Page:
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The best Key West bonefishing is not at the end of the Boca Chica runway, as was suggested in the 1975 movie “Ninety-Two in the Shade” (that honor would go to the backcountry and western flats, where bonefish populations have surged in recent years). Stu Apte had spent a lot of time on nearby flats chasing a world-record for permit, but over the years the fishing steadily declined along Boca Chica’s shoreline. Hard to know whether the fish were chased out by jets or by jet skiis, but prior to the area’s designation as a special management area by NOAA, you could find decent fishing there and enjoy (or not) having a 10,000-pound FA-18 Hornet drop in over your head after finishing an “adversary” training mission west of the Marquesas.
Back in the 1980s, prior to the real estate boom, the naval air station was an accepted part of Boca Chica’s culture. But now that nearby Stock Island — once considered a Key West slum — has absorbed the overflow of investors from the main island, the Navy has found that changes in runway usage can cause quite a backlash. As Cammy Clark notes in this morning’s Miami Herald, noise and “black gunk” have become a focus of citizens’ complaints.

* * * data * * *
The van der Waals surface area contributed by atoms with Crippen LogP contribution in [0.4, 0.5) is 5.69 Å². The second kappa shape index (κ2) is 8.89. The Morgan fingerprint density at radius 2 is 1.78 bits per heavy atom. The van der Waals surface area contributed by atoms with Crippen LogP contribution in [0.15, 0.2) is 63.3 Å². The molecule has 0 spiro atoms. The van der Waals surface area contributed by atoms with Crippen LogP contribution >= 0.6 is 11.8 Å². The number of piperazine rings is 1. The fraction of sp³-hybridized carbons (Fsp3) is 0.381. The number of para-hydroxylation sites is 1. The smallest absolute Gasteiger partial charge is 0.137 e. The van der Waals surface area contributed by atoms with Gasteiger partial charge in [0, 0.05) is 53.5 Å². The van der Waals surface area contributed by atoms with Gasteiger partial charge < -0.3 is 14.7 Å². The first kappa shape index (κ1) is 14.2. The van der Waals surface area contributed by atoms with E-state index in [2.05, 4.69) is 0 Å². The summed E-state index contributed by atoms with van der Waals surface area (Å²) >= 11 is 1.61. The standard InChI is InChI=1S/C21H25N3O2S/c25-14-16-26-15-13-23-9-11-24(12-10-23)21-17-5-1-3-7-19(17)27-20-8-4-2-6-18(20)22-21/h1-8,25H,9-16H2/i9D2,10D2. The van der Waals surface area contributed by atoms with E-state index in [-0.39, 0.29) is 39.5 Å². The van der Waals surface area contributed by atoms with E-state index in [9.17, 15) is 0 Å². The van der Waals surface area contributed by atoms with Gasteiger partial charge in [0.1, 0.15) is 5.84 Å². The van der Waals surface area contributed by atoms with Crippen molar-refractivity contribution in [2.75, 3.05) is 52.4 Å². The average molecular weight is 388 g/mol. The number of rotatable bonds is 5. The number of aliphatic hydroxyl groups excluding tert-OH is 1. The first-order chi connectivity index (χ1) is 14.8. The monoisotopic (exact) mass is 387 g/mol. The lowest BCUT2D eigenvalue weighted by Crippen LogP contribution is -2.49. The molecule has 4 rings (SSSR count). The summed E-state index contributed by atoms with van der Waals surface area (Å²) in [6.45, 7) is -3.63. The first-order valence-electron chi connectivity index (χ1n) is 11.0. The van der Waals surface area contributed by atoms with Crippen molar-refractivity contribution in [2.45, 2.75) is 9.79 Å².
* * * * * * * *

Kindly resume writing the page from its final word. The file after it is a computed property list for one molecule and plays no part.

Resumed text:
“Last month, the Navy launched a comprehensive environmental impact study to determine the effects of the current Super Hornets and future aircraft on the area surrounding the base. Navigating the Navy, the base and the community through the two-year study likely will be the biggest challenge of Capt. Patrick A. Lefere, who takes over as commanding officer of NAS Key West next week.”